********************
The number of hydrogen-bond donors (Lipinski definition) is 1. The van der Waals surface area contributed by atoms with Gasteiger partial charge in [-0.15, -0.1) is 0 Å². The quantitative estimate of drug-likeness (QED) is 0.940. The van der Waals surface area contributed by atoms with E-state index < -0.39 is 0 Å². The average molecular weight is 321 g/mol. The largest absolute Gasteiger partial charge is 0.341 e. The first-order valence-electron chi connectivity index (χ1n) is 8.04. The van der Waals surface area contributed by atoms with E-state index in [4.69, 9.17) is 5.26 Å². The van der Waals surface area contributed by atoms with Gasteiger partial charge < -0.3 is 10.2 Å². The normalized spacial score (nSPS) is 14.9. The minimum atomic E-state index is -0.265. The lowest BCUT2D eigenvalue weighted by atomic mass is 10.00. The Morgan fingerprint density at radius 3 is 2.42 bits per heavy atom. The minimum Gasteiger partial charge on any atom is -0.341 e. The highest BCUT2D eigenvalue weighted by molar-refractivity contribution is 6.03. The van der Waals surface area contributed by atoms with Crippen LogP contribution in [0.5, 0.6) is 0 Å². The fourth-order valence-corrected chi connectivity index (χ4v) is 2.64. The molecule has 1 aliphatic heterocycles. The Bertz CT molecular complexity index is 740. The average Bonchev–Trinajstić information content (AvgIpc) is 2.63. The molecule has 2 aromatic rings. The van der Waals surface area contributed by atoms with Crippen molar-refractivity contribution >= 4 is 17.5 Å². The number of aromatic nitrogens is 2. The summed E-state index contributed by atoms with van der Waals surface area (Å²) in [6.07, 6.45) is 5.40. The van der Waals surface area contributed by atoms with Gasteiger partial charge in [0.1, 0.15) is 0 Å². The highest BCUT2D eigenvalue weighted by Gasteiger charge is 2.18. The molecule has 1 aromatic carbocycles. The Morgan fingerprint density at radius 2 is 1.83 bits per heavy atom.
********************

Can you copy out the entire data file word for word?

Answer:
The number of hydrogen-bond donors (Lipinski definition) is 1. The van der Waals surface area contributed by atoms with Gasteiger partial charge in [-0.15, -0.1) is 0 Å². The quantitative estimate of drug-likeness (QED) is 0.940. The van der Waals surface area contributed by atoms with E-state index < -0.39 is 0 Å². The average molecular weight is 321 g/mol. The largest absolute Gasteiger partial charge is 0.341 e. The first-order valence-electron chi connectivity index (χ1n) is 8.04. The van der Waals surface area contributed by atoms with E-state index in [4.69, 9.17) is 5.26 Å². The van der Waals surface area contributed by atoms with Gasteiger partial charge < -0.3 is 10.2 Å². The normalized spacial score (nSPS) is 14.9. The minimum atomic E-state index is -0.265. The lowest BCUT2D eigenvalue weighted by atomic mass is 10.00. The Morgan fingerprint density at radius 3 is 2.42 bits per heavy atom. The minimum Gasteiger partial charge on any atom is -0.341 e. The highest BCUT2D eigenvalue weighted by molar-refractivity contribution is 6.03. The van der Waals surface area contributed by atoms with Crippen LogP contribution in [0.5, 0.6) is 0 Å². The fourth-order valence-corrected chi connectivity index (χ4v) is 2.64. The molecule has 1 aliphatic heterocycles. The Bertz CT molecular complexity index is 740. The average Bonchev–Trinajstić information content (AvgIpc) is 2.63. The molecule has 2 aromatic rings. The van der Waals surface area contributed by atoms with Crippen molar-refractivity contribution >= 4 is 17.5 Å². The number of aromatic nitrogens is 2. The summed E-state index contributed by atoms with van der Waals surface area (Å²) in [6.07, 6.45) is 5.40. The van der Waals surface area contributed by atoms with Gasteiger partial charge in [0.1, 0.15) is 0 Å². The highest BCUT2D eigenvalue weighted by Gasteiger charge is 2.18. The molecule has 1 aromatic carbocycles. The Morgan fingerprint density at radius 2 is 1.83 bits per heavy atom.